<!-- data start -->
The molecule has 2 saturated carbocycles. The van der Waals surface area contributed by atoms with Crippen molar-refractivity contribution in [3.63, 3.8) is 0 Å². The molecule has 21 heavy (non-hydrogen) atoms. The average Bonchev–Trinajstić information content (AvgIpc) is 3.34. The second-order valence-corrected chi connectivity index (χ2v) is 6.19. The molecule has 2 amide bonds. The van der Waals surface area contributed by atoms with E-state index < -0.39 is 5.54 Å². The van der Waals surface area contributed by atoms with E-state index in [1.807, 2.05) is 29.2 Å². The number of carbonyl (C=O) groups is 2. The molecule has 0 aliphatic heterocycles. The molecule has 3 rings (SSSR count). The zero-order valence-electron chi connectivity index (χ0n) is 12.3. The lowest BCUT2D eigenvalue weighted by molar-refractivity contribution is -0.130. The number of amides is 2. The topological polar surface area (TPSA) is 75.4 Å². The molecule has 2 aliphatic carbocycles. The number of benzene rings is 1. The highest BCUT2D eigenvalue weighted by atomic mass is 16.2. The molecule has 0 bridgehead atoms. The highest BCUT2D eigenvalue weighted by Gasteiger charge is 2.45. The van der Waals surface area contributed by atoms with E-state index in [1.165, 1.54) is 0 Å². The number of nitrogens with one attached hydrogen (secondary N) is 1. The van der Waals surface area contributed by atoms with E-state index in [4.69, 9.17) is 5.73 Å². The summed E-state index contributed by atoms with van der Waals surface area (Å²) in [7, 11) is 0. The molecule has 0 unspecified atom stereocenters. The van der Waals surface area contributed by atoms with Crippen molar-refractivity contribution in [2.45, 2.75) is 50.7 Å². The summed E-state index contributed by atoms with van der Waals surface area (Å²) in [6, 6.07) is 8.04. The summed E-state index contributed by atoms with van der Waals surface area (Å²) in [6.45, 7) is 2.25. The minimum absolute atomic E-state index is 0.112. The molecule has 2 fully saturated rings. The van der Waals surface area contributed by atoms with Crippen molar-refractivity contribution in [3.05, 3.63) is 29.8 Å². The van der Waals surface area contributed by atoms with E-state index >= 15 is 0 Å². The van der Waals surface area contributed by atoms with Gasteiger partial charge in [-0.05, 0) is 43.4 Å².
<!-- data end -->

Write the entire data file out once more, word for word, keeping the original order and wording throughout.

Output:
The molecule has 2 saturated carbocycles. The van der Waals surface area contributed by atoms with Crippen molar-refractivity contribution in [3.63, 3.8) is 0 Å². The molecule has 21 heavy (non-hydrogen) atoms. The average Bonchev–Trinajstić information content (AvgIpc) is 3.34. The second-order valence-corrected chi connectivity index (χ2v) is 6.19. The molecule has 2 amide bonds. The van der Waals surface area contributed by atoms with E-state index < -0.39 is 5.54 Å². The van der Waals surface area contributed by atoms with E-state index in [1.807, 2.05) is 29.2 Å². The number of carbonyl (C=O) groups is 2. The molecule has 0 aliphatic heterocycles. The molecule has 3 rings (SSSR count). The zero-order valence-electron chi connectivity index (χ0n) is 12.3. The lowest BCUT2D eigenvalue weighted by molar-refractivity contribution is -0.130. The number of amides is 2. The topological polar surface area (TPSA) is 75.4 Å². The molecule has 2 aliphatic carbocycles. The number of benzene rings is 1. The highest BCUT2D eigenvalue weighted by atomic mass is 16.2. The molecule has 0 bridgehead atoms. The highest BCUT2D eigenvalue weighted by Gasteiger charge is 2.45. The van der Waals surface area contributed by atoms with E-state index in [1.165, 1.54) is 0 Å². The number of nitrogens with one attached hydrogen (secondary N) is 1. The van der Waals surface area contributed by atoms with E-state index in [4.69, 9.17) is 5.73 Å². The summed E-state index contributed by atoms with van der Waals surface area (Å²) in [7, 11) is 0. The molecule has 0 unspecified atom stereocenters. The van der Waals surface area contributed by atoms with Crippen molar-refractivity contribution in [2.45, 2.75) is 50.7 Å². The summed E-state index contributed by atoms with van der Waals surface area (Å²) in [6, 6.07) is 8.04. The summed E-state index contributed by atoms with van der Waals surface area (Å²) in [6.45, 7) is 2.25. The minimum absolute atomic E-state index is 0.112. The molecule has 2 fully saturated rings. The van der Waals surface area contributed by atoms with Crippen molar-refractivity contribution in [3.05, 3.63) is 29.8 Å². The van der Waals surface area contributed by atoms with E-state index >= 15 is 0 Å². The van der Waals surface area contributed by atoms with Gasteiger partial charge in [-0.05, 0) is 43.4 Å².